Franchise fees and royalties
   
3.5
     
3.3
     
3.1
 
Total revenue
   
100.0
     
100.0
     
100.0
 
Cost and expenses:
                       
Cost of food and beverage (1)
   
24.9
     
23.4
     
23.2
 
Restaurant labor and related benefits (1)
   
38.8
     
36.1
     
36.5
 
Occupancy and other restaurant operating expenses (1)
   
34.8
     
32.0
     
31.7
 
 
   
98.5
     
91.5
     
91.4
 
General and administrative expenses
   
13.6
     
11.9
     
13.5
 
Depreciation and amortization
   
3.2
     
3.7
     
4.1
 
Provision for losses on asset impairments and disposals
   
1.3
     
0.4
     
0.4
 
Closed store costs
   
0.1
     
0.1
     
0.1
 
Lease termination expense
   
0.1
     
-
     
-
 
Gain on sale of assets
   
-
     
-
     
(0.1
)
Total costs and expenses
   
113.4
     
104.6
     
106.4
 
Operating loss
   
(13.4
)
   
(4.6
)
   
(6.4
)
 
                       
Other income
   
0.1
     
0.1
     
-
 
Net loss
   
(13.3
)
   
(4.5
)
   
(6.4
)

(1) Expressed as a pecentage of restaurant net sales versus all other items expressed as a percentage of total revenue

Fiscal Year 2013 (52 weeks) compared to Fiscal Year 2012 (52 weeks)
 
Restaurant Net Sales
 
 
 
Restaurant Net Sales
 
 
 
(in thousands)
   
as a % of total
revenues
 
Fiscal 2013
 
$
83,338
     
96.5
%
Fiscal 2012
 
$
94,757
     
96.7
%

Restaurant net sales decreased by approximately $11.4 million, or 12.1%, during fiscal 2013, as compared to fiscal 2012, due to an approximately $6.9 million decrease in net sales related to Company-owned restaurants closed during and subsequent to the first quarter of fiscal 2012 and an approximately $4.5 million, or 5.1%, decrease in net sales in our comparable restaurant base. The decrease in comparable net sales was comprised of 6.5% decrease in traffic, partially offset by 1.4% increase in average check.
 
Franchise Fees and Royalties

 
 
Franchise Fees and Royalties
 
 
 
(in thousands)
   
as a % of total
revenues
 
Fiscal 2013
 
$
2,989
     
3.5
%
Fiscal 2012
 
$
3,195
     
3.3
%

Franchise Fees and Royalties: Franchise fees and royalties decreased by approximately $0.2 million, or 6.4%, during fiscal 2013, due to approximately $0.2 million in franchise fees recognized during fiscal 2012 resulting from a cancelled area development agreement and a decrease of approximately $0.1 million in royalties from the closing of franchised restaurants during and subsequent to the first quarter of fiscal 2012, partially offset by approximately $0.1 million in franchise fees from the opening of four new franchised restaurants during fiscal 2013.
Costs and Expenses

 
 
Cost of Food and Beverage
 
 
 
(in thousands)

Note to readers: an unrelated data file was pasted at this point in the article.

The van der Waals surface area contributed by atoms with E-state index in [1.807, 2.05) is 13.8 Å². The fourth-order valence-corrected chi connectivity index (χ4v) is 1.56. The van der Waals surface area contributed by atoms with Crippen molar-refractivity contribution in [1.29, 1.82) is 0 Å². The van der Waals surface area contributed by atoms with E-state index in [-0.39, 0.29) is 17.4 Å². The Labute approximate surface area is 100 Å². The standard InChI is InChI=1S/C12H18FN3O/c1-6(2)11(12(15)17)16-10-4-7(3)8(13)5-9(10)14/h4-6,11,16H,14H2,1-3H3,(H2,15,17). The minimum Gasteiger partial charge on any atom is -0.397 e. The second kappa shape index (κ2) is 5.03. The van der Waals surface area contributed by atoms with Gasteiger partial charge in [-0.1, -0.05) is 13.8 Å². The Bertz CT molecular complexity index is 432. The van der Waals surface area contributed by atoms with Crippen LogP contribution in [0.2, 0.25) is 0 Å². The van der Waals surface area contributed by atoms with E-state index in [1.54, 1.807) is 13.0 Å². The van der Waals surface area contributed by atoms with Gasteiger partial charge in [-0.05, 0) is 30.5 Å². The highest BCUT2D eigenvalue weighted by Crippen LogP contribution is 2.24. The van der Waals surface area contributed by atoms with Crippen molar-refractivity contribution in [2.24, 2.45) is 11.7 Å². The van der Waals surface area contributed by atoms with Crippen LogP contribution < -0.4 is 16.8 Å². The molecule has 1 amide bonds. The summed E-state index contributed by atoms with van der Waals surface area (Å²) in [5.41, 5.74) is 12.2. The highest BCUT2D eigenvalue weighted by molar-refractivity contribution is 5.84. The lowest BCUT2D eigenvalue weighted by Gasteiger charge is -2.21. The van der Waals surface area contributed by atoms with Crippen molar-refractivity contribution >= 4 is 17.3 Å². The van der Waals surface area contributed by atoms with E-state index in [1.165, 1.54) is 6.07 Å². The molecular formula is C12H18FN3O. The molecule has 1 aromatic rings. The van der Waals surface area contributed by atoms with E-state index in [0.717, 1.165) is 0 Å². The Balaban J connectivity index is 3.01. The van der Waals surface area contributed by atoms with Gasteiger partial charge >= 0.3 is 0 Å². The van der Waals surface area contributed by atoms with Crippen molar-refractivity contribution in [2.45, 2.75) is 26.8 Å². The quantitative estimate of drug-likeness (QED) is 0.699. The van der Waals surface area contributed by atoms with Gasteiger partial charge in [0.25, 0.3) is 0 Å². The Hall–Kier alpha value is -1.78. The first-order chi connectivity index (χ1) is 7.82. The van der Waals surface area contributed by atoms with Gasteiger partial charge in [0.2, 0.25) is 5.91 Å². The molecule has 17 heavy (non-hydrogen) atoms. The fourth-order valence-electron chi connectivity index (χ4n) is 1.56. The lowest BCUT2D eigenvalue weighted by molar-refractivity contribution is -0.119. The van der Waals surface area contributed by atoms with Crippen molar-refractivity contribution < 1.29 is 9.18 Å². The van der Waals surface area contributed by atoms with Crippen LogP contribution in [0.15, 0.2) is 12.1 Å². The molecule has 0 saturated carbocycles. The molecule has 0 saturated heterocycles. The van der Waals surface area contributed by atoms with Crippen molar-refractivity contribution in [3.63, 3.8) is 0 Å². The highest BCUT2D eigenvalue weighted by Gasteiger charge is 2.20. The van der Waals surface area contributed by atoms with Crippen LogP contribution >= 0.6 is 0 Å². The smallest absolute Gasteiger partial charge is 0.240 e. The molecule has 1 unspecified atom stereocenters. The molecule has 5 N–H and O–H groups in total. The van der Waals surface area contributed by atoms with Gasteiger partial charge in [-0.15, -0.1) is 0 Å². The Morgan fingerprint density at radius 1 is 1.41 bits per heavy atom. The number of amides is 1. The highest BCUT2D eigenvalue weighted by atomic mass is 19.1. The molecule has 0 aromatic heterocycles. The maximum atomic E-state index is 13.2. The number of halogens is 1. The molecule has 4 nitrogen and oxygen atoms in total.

as a % of total
revenues
 
Fiscal 2013
 
$
20,736
     
24.9
%
Fiscal 2012
 
$
22,171
     
23.4
%

Cost of Food and Beverage: The increase in cost of food and beverage, as a percentage of restaurant net sales, is largely due to a shift in day-part sales and menu mix towards products  with higher food costs, as a percentage of sales, as well as the impact of higher costs for the seasonal limited time offer promotional items, when compared to the items promoted during fiscal 2012. Also driving the increase in cost of food and beverage, as a percentage of restaurant net sales, is the introduction of a new product line of bowls in 2013 which, as a category, has a higher cost of goods as a percentage of net sales than our other entrée categories. Beverage sales, primarily fountain drinks and coffee, which historically have a lower average cost than non-beverage product offerings, declined during the 2013 fiscal year. We also experienced some higher costs of certain commodities, such as produce and poultry, during the first half of 2013.

 
 
Restaurant Labor and Related Benefits
 
 
 
(in thousands)
   
as a % of total
revenues
 
Fiscal 2013
 
$
32,379
     
38.9
%
Fiscal 2012
 
$
34,165
     
36.1
%

Restaurant Labor and Related Benefits: The increase in restaurant labor and related benefits, as a percentage of net sales, is due primarily to the unfavorable impact on labor from the decrease in comparable net restaurant sales, primarily the impact on the fixed-portion of manager labor as well as to the deployment of additional hourly labor, primarily in the latter half of the year, as part of an initiative to improve guest experience and speed of service. The cost of healthcare-related benefits was also higher during fiscal 2013, as compared to the prior year.